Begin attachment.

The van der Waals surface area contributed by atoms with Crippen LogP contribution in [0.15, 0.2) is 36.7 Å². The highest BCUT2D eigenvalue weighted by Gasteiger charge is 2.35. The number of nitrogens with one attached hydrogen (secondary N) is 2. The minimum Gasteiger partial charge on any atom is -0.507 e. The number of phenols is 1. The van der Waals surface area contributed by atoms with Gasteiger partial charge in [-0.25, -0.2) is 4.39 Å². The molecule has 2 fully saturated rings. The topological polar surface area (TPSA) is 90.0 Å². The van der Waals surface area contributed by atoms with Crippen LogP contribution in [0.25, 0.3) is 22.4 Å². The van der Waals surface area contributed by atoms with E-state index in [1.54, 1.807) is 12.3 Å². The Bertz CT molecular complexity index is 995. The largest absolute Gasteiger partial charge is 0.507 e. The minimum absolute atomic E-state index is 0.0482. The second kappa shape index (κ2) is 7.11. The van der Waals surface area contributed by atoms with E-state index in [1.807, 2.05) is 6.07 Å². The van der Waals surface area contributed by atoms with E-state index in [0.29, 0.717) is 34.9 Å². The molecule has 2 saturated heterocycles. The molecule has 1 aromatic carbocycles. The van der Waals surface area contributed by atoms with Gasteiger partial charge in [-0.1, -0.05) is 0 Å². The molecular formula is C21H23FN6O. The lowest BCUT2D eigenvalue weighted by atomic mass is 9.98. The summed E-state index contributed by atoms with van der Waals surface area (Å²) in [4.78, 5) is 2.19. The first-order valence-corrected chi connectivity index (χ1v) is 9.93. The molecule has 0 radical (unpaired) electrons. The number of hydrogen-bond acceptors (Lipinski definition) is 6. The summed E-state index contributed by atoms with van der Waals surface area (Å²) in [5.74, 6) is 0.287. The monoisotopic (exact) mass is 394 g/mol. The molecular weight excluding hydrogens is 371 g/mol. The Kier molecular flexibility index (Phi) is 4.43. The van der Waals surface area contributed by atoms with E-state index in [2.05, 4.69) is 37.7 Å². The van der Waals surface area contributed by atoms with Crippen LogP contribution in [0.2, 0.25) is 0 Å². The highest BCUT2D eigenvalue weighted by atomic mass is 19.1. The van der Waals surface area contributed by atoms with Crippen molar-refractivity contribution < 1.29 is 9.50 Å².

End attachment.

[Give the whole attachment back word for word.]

The van der Waals surface area contributed by atoms with Crippen LogP contribution in [0.15, 0.2) is 36.7 Å². The highest BCUT2D eigenvalue weighted by Gasteiger charge is 2.35. The number of nitrogens with one attached hydrogen (secondary N) is 2. The minimum Gasteiger partial charge on any atom is -0.507 e. The number of phenols is 1. The van der Waals surface area contributed by atoms with Gasteiger partial charge in [-0.25, -0.2) is 4.39 Å². The molecule has 2 fully saturated rings. The topological polar surface area (TPSA) is 90.0 Å². The van der Waals surface area contributed by atoms with Crippen LogP contribution in [0.25, 0.3) is 22.4 Å². The van der Waals surface area contributed by atoms with E-state index in [1.54, 1.807) is 12.3 Å². The Bertz CT molecular complexity index is 995. The largest absolute Gasteiger partial charge is 0.507 e. The minimum absolute atomic E-state index is 0.0482. The second kappa shape index (κ2) is 7.11. The van der Waals surface area contributed by atoms with E-state index in [1.807, 2.05) is 6.07 Å². The van der Waals surface area contributed by atoms with E-state index in [0.29, 0.717) is 34.9 Å². The molecule has 2 saturated heterocycles. The molecule has 1 aromatic carbocycles. The van der Waals surface area contributed by atoms with Gasteiger partial charge in [-0.1, -0.05) is 0 Å². The molecular formula is C21H23FN6O. The lowest BCUT2D eigenvalue weighted by atomic mass is 9.98. The summed E-state index contributed by atoms with van der Waals surface area (Å²) in [4.78, 5) is 2.19. The first-order valence-corrected chi connectivity index (χ1v) is 9.93. The molecule has 0 radical (unpaired) electrons. The number of hydrogen-bond acceptors (Lipinski definition) is 6. The summed E-state index contributed by atoms with van der Waals surface area (Å²) in [5.74, 6) is 0.287. The monoisotopic (exact) mass is 394 g/mol. The molecular weight excluding hydrogens is 371 g/mol. The Kier molecular flexibility index (Phi) is 4.43. The van der Waals surface area contributed by atoms with E-state index in [2.05, 4.69) is 37.7 Å². The van der Waals surface area contributed by atoms with Crippen LogP contribution in [0.2, 0.25) is 0 Å². The highest BCUT2D eigenvalue weighted by atomic mass is 19.1. The van der Waals surface area contributed by atoms with Crippen molar-refractivity contribution < 1.29 is 9.50 Å².